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Coalition for Organ-Failure Solutions: Organ Trafficking

While the chilling urban legend of an unsuspecting touist waking up in a bathtub of ice to find one or both of their kidneys missing is just that, a legend, the truth is just as horrifying. It is estimated that up to 42% of organ transplants performed involve organs that have been illicitly purchased. This black market selling of organs includes a dark narrative of criminal networks that kidnap children from their homes to murder them and sell their organs, which are then used in often medically unsound transplants. The Coalition for Organ-Failure Solutions is an international non-profit that seeks to combat organ trafficking and improve the rates of legal and safe transplants. But with 114,000 people in the US alone waiting on a transplant and only 0.3% of deaths allowing for organ donation, how will we reduce the incidence of trafficking while still ensuring patients get the lifesaving treatments they need?


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European Union 2025: Post-Brexit

The year is 2025 and after a series of tedious negotiations, the United Kingdom has left the European Union. Having been a former world power and part of the union since 1973, there is no doubt the UK's secession has had and will continue to have widespread impacts. With so many moving pieces, from trade agreements to military alliances, how will the European Union come to terms with and adapt to this brave new world?


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Arab League: Pirates of the Somali Coast

Parrots, treasure chests, and eye patches. These images conjure up notions of pirates most believe to be things of the past or even just fiction. And while pirates may not match the cliché depictions of literature, they are still very much in existence. Somolian pirates operate in a relatively small region, but the impacts of their crimes disrupt trade on a global level. It is up to Somalia and the rest of the Arab League to combat these pirates and prevent any further damage to economies and as human life.


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International Atomic Energy Agency

The International Atomic Energy Agency is an international organization that works towards the safe and peaceful use of nuclear energy. It was established in 1957 and reports to the United Nations General Assembly and Security Council. The agency tackles complex issues surrounding the still controversial use of nuclear energy from disposal of nuclear waste to nuclear weapons proliferation. With nine countries in the world possessing a total of 13,850 nuclear weapons and the memory of the Fukishima Daiichi disaster in Japan still fresh in the world's mind, how will the IAEA steer the world towards safe and efficient use of nuclear energy?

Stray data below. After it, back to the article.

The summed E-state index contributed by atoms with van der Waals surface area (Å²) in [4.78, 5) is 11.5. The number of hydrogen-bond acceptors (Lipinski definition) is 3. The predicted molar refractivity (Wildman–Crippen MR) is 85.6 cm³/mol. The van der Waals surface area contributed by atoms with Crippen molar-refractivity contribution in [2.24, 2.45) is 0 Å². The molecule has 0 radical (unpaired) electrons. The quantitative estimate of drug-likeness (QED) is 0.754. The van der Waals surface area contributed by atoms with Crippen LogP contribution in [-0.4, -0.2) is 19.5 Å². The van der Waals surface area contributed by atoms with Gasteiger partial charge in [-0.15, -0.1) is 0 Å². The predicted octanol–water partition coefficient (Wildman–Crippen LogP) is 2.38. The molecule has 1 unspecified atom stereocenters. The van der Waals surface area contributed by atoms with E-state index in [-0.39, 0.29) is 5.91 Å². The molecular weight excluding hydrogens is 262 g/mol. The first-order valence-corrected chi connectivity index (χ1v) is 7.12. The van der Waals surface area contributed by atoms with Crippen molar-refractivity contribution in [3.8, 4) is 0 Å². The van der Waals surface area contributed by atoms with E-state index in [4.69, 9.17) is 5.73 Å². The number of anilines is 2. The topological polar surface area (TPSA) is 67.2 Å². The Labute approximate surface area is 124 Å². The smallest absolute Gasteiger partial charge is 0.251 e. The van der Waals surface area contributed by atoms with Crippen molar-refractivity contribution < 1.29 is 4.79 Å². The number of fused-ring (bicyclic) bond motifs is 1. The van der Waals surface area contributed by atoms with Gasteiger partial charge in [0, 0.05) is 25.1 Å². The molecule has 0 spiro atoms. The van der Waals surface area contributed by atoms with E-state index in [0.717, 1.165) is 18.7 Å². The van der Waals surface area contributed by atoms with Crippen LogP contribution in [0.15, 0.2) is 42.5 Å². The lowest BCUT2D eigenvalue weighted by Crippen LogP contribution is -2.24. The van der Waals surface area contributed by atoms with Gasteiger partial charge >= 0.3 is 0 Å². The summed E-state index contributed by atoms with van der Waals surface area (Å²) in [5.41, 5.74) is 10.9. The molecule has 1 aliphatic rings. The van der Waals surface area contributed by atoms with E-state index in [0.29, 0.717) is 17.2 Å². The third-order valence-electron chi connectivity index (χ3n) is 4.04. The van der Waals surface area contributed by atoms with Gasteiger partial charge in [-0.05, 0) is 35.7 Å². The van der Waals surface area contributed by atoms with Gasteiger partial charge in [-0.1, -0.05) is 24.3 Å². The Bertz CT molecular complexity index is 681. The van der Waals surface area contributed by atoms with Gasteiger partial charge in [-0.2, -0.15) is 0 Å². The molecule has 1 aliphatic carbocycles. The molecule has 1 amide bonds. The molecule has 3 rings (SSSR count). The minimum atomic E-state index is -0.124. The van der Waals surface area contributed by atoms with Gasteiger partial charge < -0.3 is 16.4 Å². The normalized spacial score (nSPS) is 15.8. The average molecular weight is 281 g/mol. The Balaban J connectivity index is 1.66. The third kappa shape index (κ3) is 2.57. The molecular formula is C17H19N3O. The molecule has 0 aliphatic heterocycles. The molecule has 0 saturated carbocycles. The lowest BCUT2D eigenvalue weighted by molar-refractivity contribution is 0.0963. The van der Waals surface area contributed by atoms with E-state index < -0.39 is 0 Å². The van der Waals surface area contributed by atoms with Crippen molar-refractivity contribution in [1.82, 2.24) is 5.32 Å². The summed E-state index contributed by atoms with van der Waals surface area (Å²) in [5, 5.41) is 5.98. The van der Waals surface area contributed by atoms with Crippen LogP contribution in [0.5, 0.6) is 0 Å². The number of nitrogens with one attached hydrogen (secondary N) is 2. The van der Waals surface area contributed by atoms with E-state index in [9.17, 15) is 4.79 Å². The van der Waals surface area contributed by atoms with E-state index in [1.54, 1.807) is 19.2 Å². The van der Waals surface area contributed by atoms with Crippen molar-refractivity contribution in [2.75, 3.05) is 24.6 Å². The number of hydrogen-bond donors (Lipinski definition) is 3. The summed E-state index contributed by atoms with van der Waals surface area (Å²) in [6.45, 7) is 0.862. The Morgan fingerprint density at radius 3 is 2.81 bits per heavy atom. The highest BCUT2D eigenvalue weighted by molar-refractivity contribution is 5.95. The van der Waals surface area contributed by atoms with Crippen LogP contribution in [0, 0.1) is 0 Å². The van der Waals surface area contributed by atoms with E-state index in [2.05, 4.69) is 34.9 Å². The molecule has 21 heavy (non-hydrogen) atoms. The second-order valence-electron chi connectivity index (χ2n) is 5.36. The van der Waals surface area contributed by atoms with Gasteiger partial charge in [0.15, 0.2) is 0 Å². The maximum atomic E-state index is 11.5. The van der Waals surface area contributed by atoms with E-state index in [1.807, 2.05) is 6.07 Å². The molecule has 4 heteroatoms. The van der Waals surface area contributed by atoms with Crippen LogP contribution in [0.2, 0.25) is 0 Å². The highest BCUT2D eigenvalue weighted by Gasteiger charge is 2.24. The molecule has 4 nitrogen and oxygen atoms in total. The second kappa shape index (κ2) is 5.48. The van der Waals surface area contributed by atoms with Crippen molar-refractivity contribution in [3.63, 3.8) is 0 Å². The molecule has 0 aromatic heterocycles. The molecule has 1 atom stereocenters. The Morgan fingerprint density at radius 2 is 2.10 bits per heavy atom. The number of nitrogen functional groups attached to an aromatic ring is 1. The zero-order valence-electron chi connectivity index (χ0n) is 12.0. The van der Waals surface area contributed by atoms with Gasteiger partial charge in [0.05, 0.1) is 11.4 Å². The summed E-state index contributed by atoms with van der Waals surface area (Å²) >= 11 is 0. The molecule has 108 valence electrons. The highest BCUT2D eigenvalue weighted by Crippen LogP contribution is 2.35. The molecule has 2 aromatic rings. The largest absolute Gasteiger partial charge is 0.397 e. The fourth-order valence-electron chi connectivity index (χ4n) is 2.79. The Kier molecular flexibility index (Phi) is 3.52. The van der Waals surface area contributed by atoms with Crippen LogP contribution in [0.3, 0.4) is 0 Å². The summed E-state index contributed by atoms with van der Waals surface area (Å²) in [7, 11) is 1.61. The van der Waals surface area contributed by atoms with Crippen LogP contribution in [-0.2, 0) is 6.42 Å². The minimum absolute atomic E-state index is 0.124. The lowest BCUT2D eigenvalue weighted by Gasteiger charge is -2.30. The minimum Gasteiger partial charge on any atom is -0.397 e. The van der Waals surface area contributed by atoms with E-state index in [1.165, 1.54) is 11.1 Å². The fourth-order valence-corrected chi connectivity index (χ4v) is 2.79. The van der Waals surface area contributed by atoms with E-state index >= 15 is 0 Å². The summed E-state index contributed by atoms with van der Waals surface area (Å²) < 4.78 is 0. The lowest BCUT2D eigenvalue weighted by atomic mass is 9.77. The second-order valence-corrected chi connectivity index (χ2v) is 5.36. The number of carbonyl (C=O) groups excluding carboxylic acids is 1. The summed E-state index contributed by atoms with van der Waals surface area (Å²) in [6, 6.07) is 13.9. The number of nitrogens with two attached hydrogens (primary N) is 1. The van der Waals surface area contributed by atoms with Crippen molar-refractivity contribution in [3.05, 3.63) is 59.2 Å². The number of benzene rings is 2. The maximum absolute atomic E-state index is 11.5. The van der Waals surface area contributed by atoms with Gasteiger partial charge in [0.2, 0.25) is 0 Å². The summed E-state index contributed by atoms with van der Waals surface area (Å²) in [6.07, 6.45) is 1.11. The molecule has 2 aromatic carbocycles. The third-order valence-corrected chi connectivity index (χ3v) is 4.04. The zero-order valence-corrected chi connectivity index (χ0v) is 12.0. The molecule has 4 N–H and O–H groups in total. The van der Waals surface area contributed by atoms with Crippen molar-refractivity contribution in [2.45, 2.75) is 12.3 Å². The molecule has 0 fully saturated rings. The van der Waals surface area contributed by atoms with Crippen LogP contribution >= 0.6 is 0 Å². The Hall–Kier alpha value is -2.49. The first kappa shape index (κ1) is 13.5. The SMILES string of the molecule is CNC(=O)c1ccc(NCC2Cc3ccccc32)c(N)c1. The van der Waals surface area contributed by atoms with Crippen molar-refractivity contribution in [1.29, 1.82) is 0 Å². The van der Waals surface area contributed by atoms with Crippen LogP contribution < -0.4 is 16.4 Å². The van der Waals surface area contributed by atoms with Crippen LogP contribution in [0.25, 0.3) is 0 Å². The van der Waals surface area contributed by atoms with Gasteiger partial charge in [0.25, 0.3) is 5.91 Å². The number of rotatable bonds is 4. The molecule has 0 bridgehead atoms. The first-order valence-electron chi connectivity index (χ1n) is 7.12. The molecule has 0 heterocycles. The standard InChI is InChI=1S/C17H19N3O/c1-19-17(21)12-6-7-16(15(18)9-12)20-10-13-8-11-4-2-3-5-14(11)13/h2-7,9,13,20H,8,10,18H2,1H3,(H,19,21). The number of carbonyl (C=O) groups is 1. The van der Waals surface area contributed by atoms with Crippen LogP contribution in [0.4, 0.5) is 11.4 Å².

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United Nations World Tourism Organization: Himalayan Tourism

In 1997, American author and mountaineer Jon Krakauer's book, Into Thin Air: A Personal Account of the Mt. Everest Diseaster drew worldwide attention to the dangers of expeditions into mountains as formidable as the Himalayas. While many were soon made aware of the damage mountain climbers risk to their health and safety on these expeditions, few knew the amount of damage these expeditions could have on local environments and cultures. The UN World Tourism Organization (UNWTO) is an agency that seeks to promote responsible, sustainable, and accessible tourism. With tourism in the Himalayas being such a double edged sword, how will the UNWTO balance its potential economic benefits with respect and care for the environment and cultures impacted?


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International Bank for Reconstruction and Development

The International Bank for Reconstruction and Development (IBRD) is an international financial institution that is part of the World Bank that primarily lends to developing countries. With increasing globalization and technology advancing as fast as it is, developing countries are seeking, now more than ever, opportunities to grow and take advantage of all the benefits the contemporary world has to offer. It is up to the IBRD to help these countries fund their forays into improving infrastructure, education, sustainability, and more in a financially safe and stable manner, but is it up to the challenge?


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Alzheimer’s Disease International

Nearly 44 million people in the world have Alzheimer's Disease or a related form of dementia. This mysterious disease has devastating impacts on patients and their families. Alzheimer's Disease International (ADI) is an international federation of Alzheimer's associations that works with the World Health Organization to combat the disease. Research is done every day on it but without international collaboration, our current efforts won't be enough. It is up to the ADI to help coordinate global efforts to tackle the many facets of Alzheimer's from research to patient rights to raising global awareness.


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United Nations Children’s Fund

The United Nations Children's Fund (UNICEF) was originally created in 1946 to offer help to children affected by World War II. While the war is long over, children still suffer around the globe from malnutrition, poor healthcare, violence, and other horrors. Children are an oft-forgotten demographic but are certainly among the most vulnerable. In today's messy geopolitical climate, will UNICEF rise to the responsibility of providing aid and care to our future?


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